The US stated yet again that it will not intervene in the case of Julian Assange. Yet, the US government’s repetition of “we are not involved” fails to convince. Too many statements by U.S. lawmakers and officials denouncing WikiLeaks and threatening Assange with imprisonment for life and even the death penalty have been widely disseminated in the world press. The fundamental reason that attorneys for Julian Assange believe their client cannot accept extradition to Sweden is because from there Assange will be almost certainly delivered to the U.S. That the U.S. has initiated a secret grand jury proceeding to indict Assange for crimes including espionage and treason is not mere speculation.

According to Assange’s lawyer, Michael Ratner, President Emeritus of the internationally recognized Center for Constitutional Rights, a secret grand jury in Alexandria, Virginia, was convened to investigate violations of the Espionage Act, where the grand jury received testimony including Twitter messages related to Assange and WikiLeaks. An FBI agent who was a witness in the case of detained soldier Bradley Manning has stated  that the “founders, owners and managers” WikiLeaks were under investigation. Ratner also noted that the FBI has compiled a dossier of 42,135 pages pertaining to Assange.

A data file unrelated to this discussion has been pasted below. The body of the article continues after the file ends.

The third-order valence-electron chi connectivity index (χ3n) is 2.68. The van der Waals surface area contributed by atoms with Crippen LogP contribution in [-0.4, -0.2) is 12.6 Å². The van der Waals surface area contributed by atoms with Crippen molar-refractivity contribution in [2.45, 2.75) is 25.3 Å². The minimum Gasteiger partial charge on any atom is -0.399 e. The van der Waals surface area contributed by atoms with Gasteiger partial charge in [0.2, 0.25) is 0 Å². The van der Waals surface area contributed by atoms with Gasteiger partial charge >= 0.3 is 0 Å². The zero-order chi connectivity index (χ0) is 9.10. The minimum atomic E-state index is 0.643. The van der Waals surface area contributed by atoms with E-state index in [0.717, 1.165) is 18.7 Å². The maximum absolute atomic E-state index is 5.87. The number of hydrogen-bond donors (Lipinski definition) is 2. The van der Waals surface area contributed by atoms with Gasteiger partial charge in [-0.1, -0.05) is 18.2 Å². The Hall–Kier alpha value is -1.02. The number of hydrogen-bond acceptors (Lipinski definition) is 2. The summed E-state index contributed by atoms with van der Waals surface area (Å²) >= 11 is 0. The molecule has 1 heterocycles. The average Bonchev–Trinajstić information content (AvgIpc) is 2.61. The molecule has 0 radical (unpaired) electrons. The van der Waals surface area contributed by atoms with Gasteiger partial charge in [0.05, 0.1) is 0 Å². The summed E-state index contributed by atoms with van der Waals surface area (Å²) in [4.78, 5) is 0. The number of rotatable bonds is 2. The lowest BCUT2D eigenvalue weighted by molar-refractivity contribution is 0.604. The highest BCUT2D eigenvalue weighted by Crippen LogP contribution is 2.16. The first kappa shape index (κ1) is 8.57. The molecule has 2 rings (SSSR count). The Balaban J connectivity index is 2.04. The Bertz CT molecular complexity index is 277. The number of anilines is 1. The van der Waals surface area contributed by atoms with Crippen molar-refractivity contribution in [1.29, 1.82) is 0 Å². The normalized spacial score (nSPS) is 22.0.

In this context, Assange’s fears of being extradited, imprisoned and deprived of any right to a fair defense in the U.S. should be considered well-founded and reasonable. And in the same way, the decision to grant asylum by Ecuador should be considered a humanitarian decision viewed within the legal framework of international law governed by the Vienna Convention.

From this context, there arises a unique situation in which a Latin American country now stands as a defender of the human rights of an individual against the will of two European countries, Britain and Sweden, who refuse to give assurances that Assange will not be extradited to the United States. What irony that a small nation which until recently was considered a mere “banana republic” today openly protects a major world icon of freedom of expression from persecution by United States and its allies.